Jewish Secular-Believer Women in Israel

A Complex and Ambivalent Identity

in Israel Studies Review
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  • 1 Sapir College hagarla@012.net.il
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abstract

About a quarter of Israeli Jews are secular-believers. They identify themselves as secular but also believe in some kind of divinity (whether or not they use the term ‘God’). As opposed to the ‘secularization thesis’, which perceives such combination of secularism and faith as a contradiction in terms, the current post-secular paradigm sees such hybridity as a deep manifestation of the complex relations between the secular and the religious in postmodern culture. This study offers, for the first time, a deep sociological look at Jewish-Israeli secular-believer women, based on 31 in-depth interviews. It discusses the interviewees’ perceptions of secularity, religion, and Judaism, revealing the complexity and characteristic ambivalence of their identity, while reflecting on similarities and differences between secular-believers and traditionalist (masorti) Israeli Jews.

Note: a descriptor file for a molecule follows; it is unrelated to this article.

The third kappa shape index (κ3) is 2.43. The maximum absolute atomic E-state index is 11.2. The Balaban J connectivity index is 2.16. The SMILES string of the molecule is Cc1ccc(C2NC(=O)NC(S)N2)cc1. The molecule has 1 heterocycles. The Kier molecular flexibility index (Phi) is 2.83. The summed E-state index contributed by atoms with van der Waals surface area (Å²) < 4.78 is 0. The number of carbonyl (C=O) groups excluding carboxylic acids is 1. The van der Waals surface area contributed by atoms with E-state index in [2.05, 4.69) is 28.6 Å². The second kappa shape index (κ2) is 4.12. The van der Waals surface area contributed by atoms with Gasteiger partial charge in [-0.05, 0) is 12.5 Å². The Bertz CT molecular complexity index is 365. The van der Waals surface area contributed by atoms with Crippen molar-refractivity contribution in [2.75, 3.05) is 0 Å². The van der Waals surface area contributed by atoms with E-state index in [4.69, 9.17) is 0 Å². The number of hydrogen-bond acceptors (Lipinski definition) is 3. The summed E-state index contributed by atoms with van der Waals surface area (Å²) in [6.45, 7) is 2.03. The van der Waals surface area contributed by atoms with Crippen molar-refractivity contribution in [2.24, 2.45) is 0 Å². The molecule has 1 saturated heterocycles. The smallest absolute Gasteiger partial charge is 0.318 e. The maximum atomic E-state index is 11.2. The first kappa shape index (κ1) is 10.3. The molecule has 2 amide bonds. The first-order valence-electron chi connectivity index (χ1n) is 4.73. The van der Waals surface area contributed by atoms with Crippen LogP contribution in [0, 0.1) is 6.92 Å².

Contributor Notes

hagar lahav is a Senior Lecturer in the Communication Department at Sapir College and an Associate Scholar at the Hadassah-Brandeis Institute, Brandeis University. Her work focuses on the sociology of faith, feminist studies, and journalism. Her book God of Secular Women is due to be published in Israel in 2018.

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